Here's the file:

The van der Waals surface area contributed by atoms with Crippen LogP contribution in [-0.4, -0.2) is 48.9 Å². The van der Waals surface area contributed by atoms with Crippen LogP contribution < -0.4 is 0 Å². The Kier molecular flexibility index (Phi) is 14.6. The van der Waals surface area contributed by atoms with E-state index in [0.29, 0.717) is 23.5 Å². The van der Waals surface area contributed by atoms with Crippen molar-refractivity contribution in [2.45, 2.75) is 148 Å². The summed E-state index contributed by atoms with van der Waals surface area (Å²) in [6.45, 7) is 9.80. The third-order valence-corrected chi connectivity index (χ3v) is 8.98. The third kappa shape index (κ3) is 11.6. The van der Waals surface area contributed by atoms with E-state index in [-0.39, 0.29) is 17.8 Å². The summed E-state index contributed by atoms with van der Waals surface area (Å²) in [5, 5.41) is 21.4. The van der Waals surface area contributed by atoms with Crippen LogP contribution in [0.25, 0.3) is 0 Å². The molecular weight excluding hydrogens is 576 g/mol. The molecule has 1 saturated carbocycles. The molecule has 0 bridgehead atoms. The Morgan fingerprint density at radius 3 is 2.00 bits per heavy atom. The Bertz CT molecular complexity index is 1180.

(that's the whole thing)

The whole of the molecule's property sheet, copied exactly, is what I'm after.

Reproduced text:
The van der Waals surface area contributed by atoms with Crippen LogP contribution in [-0.4, -0.2) is 48.9 Å². The van der Waals surface area contributed by atoms with Crippen LogP contribution < -0.4 is 0 Å². The Kier molecular flexibility index (Phi) is 14.6. The van der Waals surface area contributed by atoms with E-state index in [0.29, 0.717) is 23.5 Å². The van der Waals surface area contributed by atoms with Crippen molar-refractivity contribution in [2.45, 2.75) is 148 Å². The summed E-state index contributed by atoms with van der Waals surface area (Å²) in [6.45, 7) is 9.80. The third-order valence-corrected chi connectivity index (χ3v) is 8.98. The third kappa shape index (κ3) is 11.6. The van der Waals surface area contributed by atoms with E-state index in [-0.39, 0.29) is 17.8 Å². The summed E-state index contributed by atoms with van der Waals surface area (Å²) in [5, 5.41) is 21.4. The van der Waals surface area contributed by atoms with Crippen LogP contribution in [0.25, 0.3) is 0 Å². The molecular weight excluding hydrogens is 576 g/mol. The molecule has 1 saturated carbocycles. The molecule has 0 bridgehead atoms. The Morgan fingerprint density at radius 3 is 2.00 bits per heavy atom. The Bertz CT molecular complexity index is 1180.